Tag Index  /  Showing 1 - 20 of 64 results for “China”

Global Tech

How Tencent Uses WeChat to Target Alibaba

Alibaba founder Jack Ma’s worries about the rapid rise of mobile instant messaging service WeChat appear to be well founded, with word that Tencent’s wildly popular platform will create an exclusive shopping channel for Alibaba’s chief rival JD.com. This kind of deal must certainly be Ma’s biggest nightmare, as it will instantly link JD, China’s second largest e-commerce company, with the hundreds of millions of young Chinese who regularly use WeChat to communicate. What’s more, WeChat has shown itself quite capable of converting its users into shoppers who could easily become JD customers.   More

E-Commerce Global Tech

NetEase Moves into U.S., Vipshop Tries Russia

Two of China’s leading Internet companies are taking their first baby steps outside their home market, with word that online game maker NetEase is moving into the U.S. and fast-rising discount e-commerce firm Vipshop is tying up with a Russian partner. The pair are joining China’s “big 3″ Internet firms, Alibaba, Baidu, and Tencent, in making recent moves outside their home market, as each looks for new growth opportunities. All of these companies also want to convince the world that they can compete in the real world outside their own highly protected and heavily restricted home market.   More

Finance Global Tech

Alibaba Changes IPO Course, Heads For New York

All my previous predictions that e-commerce leader Alibaba would ultimately make its mega IPO in Hong Kong were wrong, with word that the company is now firmly fixed on New York for its highly anticipated share sale. In my defense, I should say that a huge surge in positive sentiment over the last 5 months towards China Internet stocks on Wall Street undoubtedly helped change Alibaba’s mind. The company had previously stated on numerous occasions that Hong Kong was the preferred venue for its blockbuster IPO, which reports are now saying could raise up to $15 billion, making it the world’s biggest Internet offering since Facebook raised $16 billion in 2012.   More

Global Tech

Tencent-JD Tie-Up Takes Aim at Alibaba

The new week is just beginning, but it could well go down as a pivotal moment in Chinese Internet history with Tencent’s new announcement of an e-commerce alliance with JD.com that could threaten the dominance of sector leader Alibaba. The tie-up, which was first rumored last month, will see Tencent pay $215 million for 15 percent of JD.com, which will also receive some of Tencent’s e-commerce assets including a minority stake of its flagship Yixun.com B2C service. The companies will merge their e-commerce businesses, creating a new player with nearly a quarter of China’s B2C e-commerce market.   More

Energy & Green Tech

Can Drones Help Scrub China’s Filthy Skies?

Just how bad is China’s air pollution? A recent M.I.T. study concluded that a huge swath of the Chinese population is losing an average of five years in life expectancy due to pollution. The Chinese government is getting serious about the issue, and not just because the thick smog actually interferes with domestic surveillance efforts. China's pollution has become a source of national embarrassment and outrage, with Chinese scientists comparing it to a nuclear winter. The government is now escalating the use of drones to fight its recently declared “war on pollution.” In a plan reminiscent of the futuristic geo-engineering discussed at Techonomy 2012, aircraft disperse chemicals that freeze pollutants, making them fall to the ground. But what becomes of this solidified smog, not to mention the chemicals, once it's been scrubbed from the sky?   More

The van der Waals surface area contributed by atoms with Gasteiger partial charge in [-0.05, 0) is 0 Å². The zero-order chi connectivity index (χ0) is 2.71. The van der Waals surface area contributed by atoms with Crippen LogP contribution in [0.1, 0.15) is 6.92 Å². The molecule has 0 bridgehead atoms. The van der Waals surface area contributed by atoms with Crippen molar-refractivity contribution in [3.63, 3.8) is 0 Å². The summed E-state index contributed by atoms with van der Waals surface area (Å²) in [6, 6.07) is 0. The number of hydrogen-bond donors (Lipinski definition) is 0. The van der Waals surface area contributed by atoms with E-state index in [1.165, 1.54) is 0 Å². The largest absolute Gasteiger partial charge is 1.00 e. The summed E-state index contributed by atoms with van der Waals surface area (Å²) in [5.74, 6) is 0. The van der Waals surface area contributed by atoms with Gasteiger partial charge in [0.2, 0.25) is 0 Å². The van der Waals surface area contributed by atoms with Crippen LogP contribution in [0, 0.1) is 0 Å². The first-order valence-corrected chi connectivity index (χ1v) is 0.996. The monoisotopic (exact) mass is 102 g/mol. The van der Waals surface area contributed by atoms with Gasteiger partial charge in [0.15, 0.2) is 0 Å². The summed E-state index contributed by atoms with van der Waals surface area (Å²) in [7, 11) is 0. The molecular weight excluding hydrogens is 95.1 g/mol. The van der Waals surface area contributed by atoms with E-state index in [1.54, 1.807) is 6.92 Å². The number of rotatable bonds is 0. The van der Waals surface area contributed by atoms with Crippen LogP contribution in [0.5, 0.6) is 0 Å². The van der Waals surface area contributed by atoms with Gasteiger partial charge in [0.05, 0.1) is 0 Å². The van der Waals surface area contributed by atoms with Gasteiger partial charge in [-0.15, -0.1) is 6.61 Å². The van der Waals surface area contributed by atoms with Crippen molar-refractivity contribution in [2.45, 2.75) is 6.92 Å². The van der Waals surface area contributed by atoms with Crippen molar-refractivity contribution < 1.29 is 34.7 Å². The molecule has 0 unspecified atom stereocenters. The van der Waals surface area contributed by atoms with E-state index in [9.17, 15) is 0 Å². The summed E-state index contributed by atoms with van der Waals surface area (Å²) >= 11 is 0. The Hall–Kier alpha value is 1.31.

Global Tech

How WhatsApp Can Succeed in China

I haven’t written about Facebook in a while, mostly because the company hasn’t made any concrete moves into China lately despite previous assertions that it would like to enter the market. But the company’s purchase of the popular WhatsApp mobile messaging service for up to $19 billion looks like a good opportunity to revisit the topic, and what this deal might mean for Facebook in China. Facebook’s own site has been blocked in China since 2009, making it inaccessible to the vast majority of more than 600 million Chinese Web surfers. But WhatsApp is widely available, even though it competes with the wildly popular rival WeChat service from local Internet giant Tencent.   More

E-Commerce Global Tech

WeChat Wrings Money From Unicom, Wangfujing

Much has been written about the meteoric rise of Tencent’s WeChat mobile instant messaging service, with many drawing parallels to the equally rapid ascent of Sina’s Weibo microblogging service starting in 2010. But while Sina has struggled to wring money out of Weibo, Tencent is having much more success with WeChat, as evidenced by news of its latest commercial tie-ups with retailer Wangfujing Department Store and mobile carrier China Unicom. I have a lot of respect for Sina, which has emerged as a leading information provider in China since it first went public in 2000. But the company has shown itself less adept at earning money, unlike Tencent, which has proven much more skillful at milking cash from its innovative core social networking service (SNS) products.   More

Digital Global Tech

LinkedIn Takes New Step in Slow Road to China

Online professional networking leader LinkedIn took a big step towards entering the lucrative but tricky China market last week when it created a new China chief position and filled it with an industry veteran as it explores a formal service launch. The move was just the latest in the company’s slow and careful approach to China, and could boost its chances of success in a market that has proven difficult for other global giants like Google, Yahoo, and eBay.   More

Global Tech

Chinese Microblogging: Weibos May Be on the Wane

New data is highlighting an online trend that I wrote about last year, namely that microblogs have peaked in popularity and are starting to decline, in a bad sign for leading Web portal Sina as it rushes to monetize and list its popular Weibo service. Frankly speaking, I’m not too optimistic anymore about the prospects for Sina Weibo, which is really just a copy of U.S. social media pioneer Twitter and hasn’t shown much ability to innovate in the rapidly changing social networking space.   More

Manufacturing Techonomy Detroit

China’s Auto Export Drive Sputters in Detroit